The demand for safe-haven assets subsided on Monday as investors drove stocks higher and bond prices lower. This shift in sentiment came as investors hoped that the Israel-Hamas conflict would not have a significant impact on the global economy. However, tensions in the Middle East remained high, with Israeli forces striking Gaza on Sunday and intensifying fighting along Israel’s northern border with Lebanon.
Despite the ongoing conflict, energy prices did not experience a notable jump, which relieved investors who had feared such a development. Additionally, the possibility of the Federal Reserve not raising interest rates again this year provided further reassurance. Some Fed officials have recently indicated that further policy changes may not be necessary, citing the recent increase in longer-term U.S. Treasury yields. This week, a number of officials are scheduled to deliver public remarks, offering investors more insight into their thinking.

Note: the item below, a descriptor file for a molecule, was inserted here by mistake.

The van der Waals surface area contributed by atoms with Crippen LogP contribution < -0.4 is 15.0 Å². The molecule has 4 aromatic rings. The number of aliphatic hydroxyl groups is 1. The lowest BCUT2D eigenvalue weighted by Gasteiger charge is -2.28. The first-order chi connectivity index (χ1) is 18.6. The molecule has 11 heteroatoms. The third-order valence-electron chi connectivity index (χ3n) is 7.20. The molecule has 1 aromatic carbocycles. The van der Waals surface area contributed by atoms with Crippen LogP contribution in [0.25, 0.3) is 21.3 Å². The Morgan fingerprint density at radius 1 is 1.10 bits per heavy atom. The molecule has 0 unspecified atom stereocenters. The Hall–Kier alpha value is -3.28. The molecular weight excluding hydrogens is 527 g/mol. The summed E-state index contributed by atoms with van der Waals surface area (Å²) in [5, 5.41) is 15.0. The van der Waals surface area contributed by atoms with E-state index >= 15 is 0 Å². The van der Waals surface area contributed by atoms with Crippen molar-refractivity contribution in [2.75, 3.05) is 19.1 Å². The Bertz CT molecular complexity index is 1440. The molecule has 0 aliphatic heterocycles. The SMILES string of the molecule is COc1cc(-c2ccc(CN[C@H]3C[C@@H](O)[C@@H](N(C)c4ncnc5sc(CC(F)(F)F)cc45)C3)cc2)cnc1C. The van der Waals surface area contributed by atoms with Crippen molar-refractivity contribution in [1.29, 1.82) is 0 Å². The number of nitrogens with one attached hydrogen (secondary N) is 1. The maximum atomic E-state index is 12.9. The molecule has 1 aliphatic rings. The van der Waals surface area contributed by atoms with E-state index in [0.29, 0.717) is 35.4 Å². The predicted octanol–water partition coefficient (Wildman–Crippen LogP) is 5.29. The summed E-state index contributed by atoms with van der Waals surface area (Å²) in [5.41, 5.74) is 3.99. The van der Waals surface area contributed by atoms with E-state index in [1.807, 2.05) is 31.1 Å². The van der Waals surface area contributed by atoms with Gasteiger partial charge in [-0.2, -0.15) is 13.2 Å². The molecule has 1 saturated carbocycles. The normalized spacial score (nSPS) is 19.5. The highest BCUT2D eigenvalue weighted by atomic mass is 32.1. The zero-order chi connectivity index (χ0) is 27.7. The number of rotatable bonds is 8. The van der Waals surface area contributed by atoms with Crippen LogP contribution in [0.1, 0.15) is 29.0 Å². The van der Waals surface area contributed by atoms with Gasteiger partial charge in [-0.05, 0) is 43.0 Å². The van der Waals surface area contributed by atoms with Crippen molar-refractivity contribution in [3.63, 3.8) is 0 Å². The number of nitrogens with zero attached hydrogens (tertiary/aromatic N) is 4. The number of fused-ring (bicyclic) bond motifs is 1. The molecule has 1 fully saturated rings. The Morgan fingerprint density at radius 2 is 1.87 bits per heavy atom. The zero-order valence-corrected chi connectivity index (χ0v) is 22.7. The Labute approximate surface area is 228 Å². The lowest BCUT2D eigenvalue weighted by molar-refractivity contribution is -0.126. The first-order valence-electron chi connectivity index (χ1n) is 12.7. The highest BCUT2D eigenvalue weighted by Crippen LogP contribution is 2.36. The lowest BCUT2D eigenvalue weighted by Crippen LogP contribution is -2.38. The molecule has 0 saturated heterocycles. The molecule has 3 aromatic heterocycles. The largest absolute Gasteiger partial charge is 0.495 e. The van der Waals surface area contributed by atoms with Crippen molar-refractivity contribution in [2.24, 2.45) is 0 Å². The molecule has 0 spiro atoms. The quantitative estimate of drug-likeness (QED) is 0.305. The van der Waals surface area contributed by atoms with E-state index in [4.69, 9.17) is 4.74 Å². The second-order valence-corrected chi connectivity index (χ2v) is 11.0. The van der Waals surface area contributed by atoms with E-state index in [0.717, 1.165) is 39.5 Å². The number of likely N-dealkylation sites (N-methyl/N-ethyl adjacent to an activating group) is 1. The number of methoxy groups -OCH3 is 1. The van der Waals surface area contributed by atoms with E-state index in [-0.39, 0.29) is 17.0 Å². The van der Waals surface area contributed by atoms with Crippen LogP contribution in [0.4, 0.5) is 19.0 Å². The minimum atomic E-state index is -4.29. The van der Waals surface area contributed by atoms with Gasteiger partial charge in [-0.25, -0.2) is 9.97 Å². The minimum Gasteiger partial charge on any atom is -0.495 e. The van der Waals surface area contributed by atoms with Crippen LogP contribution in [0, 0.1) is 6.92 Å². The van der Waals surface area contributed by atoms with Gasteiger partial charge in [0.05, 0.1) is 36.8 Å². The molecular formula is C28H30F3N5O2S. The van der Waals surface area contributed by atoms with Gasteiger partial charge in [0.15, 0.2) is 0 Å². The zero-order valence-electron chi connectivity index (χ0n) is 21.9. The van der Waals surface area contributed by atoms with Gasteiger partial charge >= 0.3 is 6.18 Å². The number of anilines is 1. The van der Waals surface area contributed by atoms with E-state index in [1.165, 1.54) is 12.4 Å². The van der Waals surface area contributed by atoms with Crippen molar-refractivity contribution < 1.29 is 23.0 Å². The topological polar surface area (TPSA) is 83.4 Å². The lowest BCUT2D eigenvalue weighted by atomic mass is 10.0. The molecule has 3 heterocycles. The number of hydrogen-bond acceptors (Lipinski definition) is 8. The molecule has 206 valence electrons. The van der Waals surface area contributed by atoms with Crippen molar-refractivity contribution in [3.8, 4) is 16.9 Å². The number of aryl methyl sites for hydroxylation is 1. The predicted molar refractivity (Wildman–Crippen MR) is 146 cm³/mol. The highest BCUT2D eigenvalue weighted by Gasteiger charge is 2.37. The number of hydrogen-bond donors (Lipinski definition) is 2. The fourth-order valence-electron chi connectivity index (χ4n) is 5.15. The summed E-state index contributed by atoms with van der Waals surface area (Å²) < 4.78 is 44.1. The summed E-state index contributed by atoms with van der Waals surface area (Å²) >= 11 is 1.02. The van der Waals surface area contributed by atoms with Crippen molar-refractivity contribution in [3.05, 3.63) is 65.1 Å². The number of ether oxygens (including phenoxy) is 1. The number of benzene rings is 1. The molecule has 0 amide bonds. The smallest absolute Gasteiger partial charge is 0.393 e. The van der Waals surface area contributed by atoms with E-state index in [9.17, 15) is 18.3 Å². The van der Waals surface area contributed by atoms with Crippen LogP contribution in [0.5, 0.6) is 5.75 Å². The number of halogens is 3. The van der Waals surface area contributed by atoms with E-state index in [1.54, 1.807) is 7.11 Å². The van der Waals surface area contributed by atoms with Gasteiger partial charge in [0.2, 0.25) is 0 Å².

Following a slide on Friday, stock indexes rebounded on Monday. The Dow, S&P 500, and Nasdaq all saw gains of around 1%. The positive performance in stocks was broad-based, although the energy sector lagged slightly behind others. Brent crude futures fell to just above $90 a barrel.
Meanwhile, Treasury yields rose, led by longer-term yields. The 10-year yield reached 4.714% compared to 4.628% on Friday. Yields held onto their gains even after a New York state manufacturing index fell in October, albeit not as much as economists had expected.
In other news, Lululemon Athletica’s stock saw a 10% increase, just two days before it is set to join the S&P 500 index. Schwab, which reported its latest results, also experienced a climb in its stock price.
Pfizer shares also rose despite the company slashing its sales guidance late on Friday. The pharma giant cited declines in expected sales of its Covid-19 vaccine and treatment but also announced plans for cost cuts. On the other hand, shares of other vaccine makers were lower, with Moderna on track for its lowest close since late 2020.
Overall, the shift away from safe-haven assets and the positive performance of stocks reflect investors’ optimism regarding the Israel-Hamas conflict’s impact on the global economy. The upcoming remarks from Federal Reserve officials will provide further clarity on future policy changes, which could also influence market dynamics.